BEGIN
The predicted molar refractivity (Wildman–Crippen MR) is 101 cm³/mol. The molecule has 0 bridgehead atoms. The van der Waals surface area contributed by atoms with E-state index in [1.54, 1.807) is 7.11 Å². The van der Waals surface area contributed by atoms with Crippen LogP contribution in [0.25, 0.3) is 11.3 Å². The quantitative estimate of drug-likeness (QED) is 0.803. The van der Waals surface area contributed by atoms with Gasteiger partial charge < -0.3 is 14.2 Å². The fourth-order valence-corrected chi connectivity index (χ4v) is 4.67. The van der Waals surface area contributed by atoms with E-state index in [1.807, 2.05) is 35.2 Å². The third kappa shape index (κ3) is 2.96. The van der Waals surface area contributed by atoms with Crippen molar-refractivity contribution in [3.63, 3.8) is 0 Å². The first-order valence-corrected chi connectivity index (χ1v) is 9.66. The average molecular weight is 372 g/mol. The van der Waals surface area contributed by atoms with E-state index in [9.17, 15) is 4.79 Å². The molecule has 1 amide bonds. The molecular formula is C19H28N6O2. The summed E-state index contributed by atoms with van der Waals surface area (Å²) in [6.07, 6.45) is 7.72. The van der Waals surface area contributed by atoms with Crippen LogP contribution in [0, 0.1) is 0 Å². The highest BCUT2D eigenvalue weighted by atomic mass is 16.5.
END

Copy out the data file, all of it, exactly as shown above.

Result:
The predicted molar refractivity (Wildman–Crippen MR) is 101 cm³/mol. The molecule has 0 bridgehead atoms. The van der Waals surface area contributed by atoms with E-state index in [1.54, 1.807) is 7.11 Å². The van der Waals surface area contributed by atoms with Crippen LogP contribution in [0.25, 0.3) is 11.3 Å². The quantitative estimate of drug-likeness (QED) is 0.803. The van der Waals surface area contributed by atoms with Gasteiger partial charge < -0.3 is 14.2 Å². The fourth-order valence-corrected chi connectivity index (χ4v) is 4.67. The van der Waals surface area contributed by atoms with E-state index in [1.807, 2.05) is 35.2 Å². The third kappa shape index (κ3) is 2.96. The van der Waals surface area contributed by atoms with Crippen molar-refractivity contribution in [3.63, 3.8) is 0 Å². The first-order valence-corrected chi connectivity index (χ1v) is 9.66. The average molecular weight is 372 g/mol. The van der Waals surface area contributed by atoms with E-state index in [9.17, 15) is 4.79 Å². The molecule has 1 amide bonds. The molecular formula is C19H28N6O2. The summed E-state index contributed by atoms with van der Waals surface area (Å²) in [6.07, 6.45) is 7.72. The van der Waals surface area contributed by atoms with Crippen LogP contribution in [0, 0.1) is 0 Å². The highest BCUT2D eigenvalue weighted by atomic mass is 16.5.